i’m sebastian michael, i work in theatre, film and across media as a writer, director and producer. i live in london.
Why did you apply?
an old friend of mine from switzerland who now lives in new york (and who had first got me onto pen tales) told me about the hemingway room and i thought this would be an ideal opportunity to go and spend a few days there and use the visit to write something, inspired by my stay. i’d been to berlin before, but never with an ‘artistic brief’, as it were. i love berlin and i’ve always felt a particular connection to it because my grandmother was from berlin but left for switzerland as a very young woman. my dad was born in berlin but he never lived there and my grandmother never went back after the war – for her the city had been ruined by first the nazis and then by the separation into east and west. at the time of her death, in the early 1980s, the thought of a german reunification was virtually inconceivable. so berlin, especially what used to be east berlin, has many poignant facets for me, and while i also never lived there, i feel at least one branch of my roots reaches to this city, and right to the beginning of its most troubled period in history.
When did you come to Berlin?
on the 1st december 2011, staying for four nights.
What did you do in Berlin?
i decided to come with no agenda and just see what happens. one of the first things that happened, while i was still on my way, was that a friend who by coincidence was also in berlin, and my niece who was doing a practice placement near dresden, both got in touch, wanting to hook up. also in berlin was the friend from new york who had told me about pen tales and the hemingway room. so in no time did i have a social schedule. and then there was the magnificent party i and my friend and two of his friends were allowed to gatecrash. the rest of the time i spent having breakfast (at the november café, just round the corner from the hemingway room, recommended), going to the theatre (the bat studio, also recommended: a drama school with a great performance space and a very inexpensive bar), strolling around the kulturbrauerei (directly opposite the hemingway room), where i discovered elk sausages, and writing.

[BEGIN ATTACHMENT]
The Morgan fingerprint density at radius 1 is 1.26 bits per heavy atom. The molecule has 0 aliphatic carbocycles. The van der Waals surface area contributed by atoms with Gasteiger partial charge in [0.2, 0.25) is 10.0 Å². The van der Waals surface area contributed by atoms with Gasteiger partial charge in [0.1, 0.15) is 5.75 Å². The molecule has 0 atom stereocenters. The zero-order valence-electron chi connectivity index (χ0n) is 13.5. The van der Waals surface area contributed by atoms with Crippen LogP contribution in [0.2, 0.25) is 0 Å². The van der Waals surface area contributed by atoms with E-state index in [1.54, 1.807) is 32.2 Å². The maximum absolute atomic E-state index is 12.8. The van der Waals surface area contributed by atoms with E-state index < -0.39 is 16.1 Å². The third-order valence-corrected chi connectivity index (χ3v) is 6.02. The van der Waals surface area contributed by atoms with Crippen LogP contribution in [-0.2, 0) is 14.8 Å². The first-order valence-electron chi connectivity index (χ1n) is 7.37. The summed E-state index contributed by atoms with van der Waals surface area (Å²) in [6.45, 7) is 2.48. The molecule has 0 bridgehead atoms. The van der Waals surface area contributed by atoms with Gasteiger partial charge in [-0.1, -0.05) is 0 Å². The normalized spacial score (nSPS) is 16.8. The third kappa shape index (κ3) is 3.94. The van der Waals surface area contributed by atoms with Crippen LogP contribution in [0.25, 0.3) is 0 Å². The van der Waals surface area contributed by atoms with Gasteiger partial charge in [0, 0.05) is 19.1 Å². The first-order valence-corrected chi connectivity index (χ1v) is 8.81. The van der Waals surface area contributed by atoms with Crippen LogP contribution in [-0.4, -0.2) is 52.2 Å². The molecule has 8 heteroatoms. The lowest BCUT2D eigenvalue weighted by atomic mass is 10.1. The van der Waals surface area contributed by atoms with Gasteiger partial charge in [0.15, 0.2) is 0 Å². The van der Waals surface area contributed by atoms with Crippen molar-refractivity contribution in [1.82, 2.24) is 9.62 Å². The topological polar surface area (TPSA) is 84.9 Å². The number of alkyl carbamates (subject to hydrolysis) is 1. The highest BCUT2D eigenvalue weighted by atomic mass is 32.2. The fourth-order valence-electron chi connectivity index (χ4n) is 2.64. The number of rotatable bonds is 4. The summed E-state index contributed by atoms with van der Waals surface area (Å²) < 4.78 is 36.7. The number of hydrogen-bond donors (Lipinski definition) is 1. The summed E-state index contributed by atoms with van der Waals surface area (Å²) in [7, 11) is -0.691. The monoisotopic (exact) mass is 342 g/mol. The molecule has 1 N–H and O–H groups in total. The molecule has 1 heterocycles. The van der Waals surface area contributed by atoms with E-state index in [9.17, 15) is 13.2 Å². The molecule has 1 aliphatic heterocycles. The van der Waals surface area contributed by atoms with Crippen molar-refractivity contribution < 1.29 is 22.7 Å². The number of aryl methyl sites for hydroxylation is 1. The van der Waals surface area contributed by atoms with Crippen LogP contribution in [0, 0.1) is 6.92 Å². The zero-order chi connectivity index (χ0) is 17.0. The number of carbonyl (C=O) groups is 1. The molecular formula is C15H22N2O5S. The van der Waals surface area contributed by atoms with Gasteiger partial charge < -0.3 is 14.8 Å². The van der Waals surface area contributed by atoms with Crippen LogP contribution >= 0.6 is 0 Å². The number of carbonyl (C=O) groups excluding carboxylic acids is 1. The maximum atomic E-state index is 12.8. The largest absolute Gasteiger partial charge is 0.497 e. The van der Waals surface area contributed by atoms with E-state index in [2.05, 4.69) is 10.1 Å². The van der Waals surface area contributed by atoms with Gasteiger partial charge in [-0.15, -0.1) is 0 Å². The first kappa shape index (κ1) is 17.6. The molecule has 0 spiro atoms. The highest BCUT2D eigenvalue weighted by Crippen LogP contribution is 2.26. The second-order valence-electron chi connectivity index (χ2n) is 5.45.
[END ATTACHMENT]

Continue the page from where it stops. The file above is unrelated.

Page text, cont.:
What did you work on whilst being in Berlin?
much in the spirit of not setting an agenda, i also didn’t think about, or let alone decide on, what i was going to write in advance. i considered this my chance to literally just go somewhere with an open mind and, metaphorically, with a ‘blank sheet of paper’. the only parameters i had set myself, and that i had promised louisa and the hemingway room, was to write three short texts.
it then so happened that on the day i arrived, christa wolf died. i had never heard of her before, but that changed rapidly, as she was front-page news in berlin and the berliner zeitung ran a two-page tribute to her. i spent my first morning in berlin reading up about her and as i did so it became very clear very quickly that berlin itself was going to be the subject of my three texts. the themes of the city’s past, present and future, of its significance for me and my family, of the stories i’d heard about it and that i felt i almost remembered myself, even though they were pure evocations by someone else, the curious and really quite unique position it holds in europe, in the world even, and certainly in my heart, all these came rushing to the fore as i was learning about this most influential of german writers. this also prompted my decision to write both in german and in english. i hardly ever write in german these days. i was interested now in also taking this opportunity to ‘reconnect’ with the language i’d more or less grown up with (my actual mother tongue is swiss german) and that i’d written my first plays, my first novella and of course my first poetry in. so what emerged, over the duration of my stay at the hemingway room, was what is now call the berlin triptych, which consists of three short texts about berlin, one in german, one in english and one with both languages melding together.
What did you think of the project?
i loved it. it combines an almost old-fashioned concept of arts patronage with a very contemporary informality and it provided me with a genuine moment of creative freedom: a simple window in time and space where i was able to open myself up to inspiration and follow through on it.
best moments: talking to a man who has been working on his dissertation here for six years, during which he has so far produced some 30 pages (he reckons he’s got about another 100 pages to go…). buying a theatre ticket, two ‘salamibrötchen’ (continental half sandwiches, with the upper slice missing) and a glass of pinot grigio, and still getting change from a tenner in euros. arriving at a berlin house party at 2:30 in the morning and finding it buzzing with friendly people.
worst moment: waking up a shortly after 1pm on sunday to find a text message from my hostess saying ‘brunch at 1?’ and thinking: ‘my head hurts, i need a shower, i can’t eat anything for at least another four hours and what i hear in the hall out there are the guests arriving…’
conclusion- Berlin is:
still a quarter home to me.
whatever you’d like to get off your chest:
queueing, my friends: if there’s one thing i wish the germans would learn from the british it is how to queue…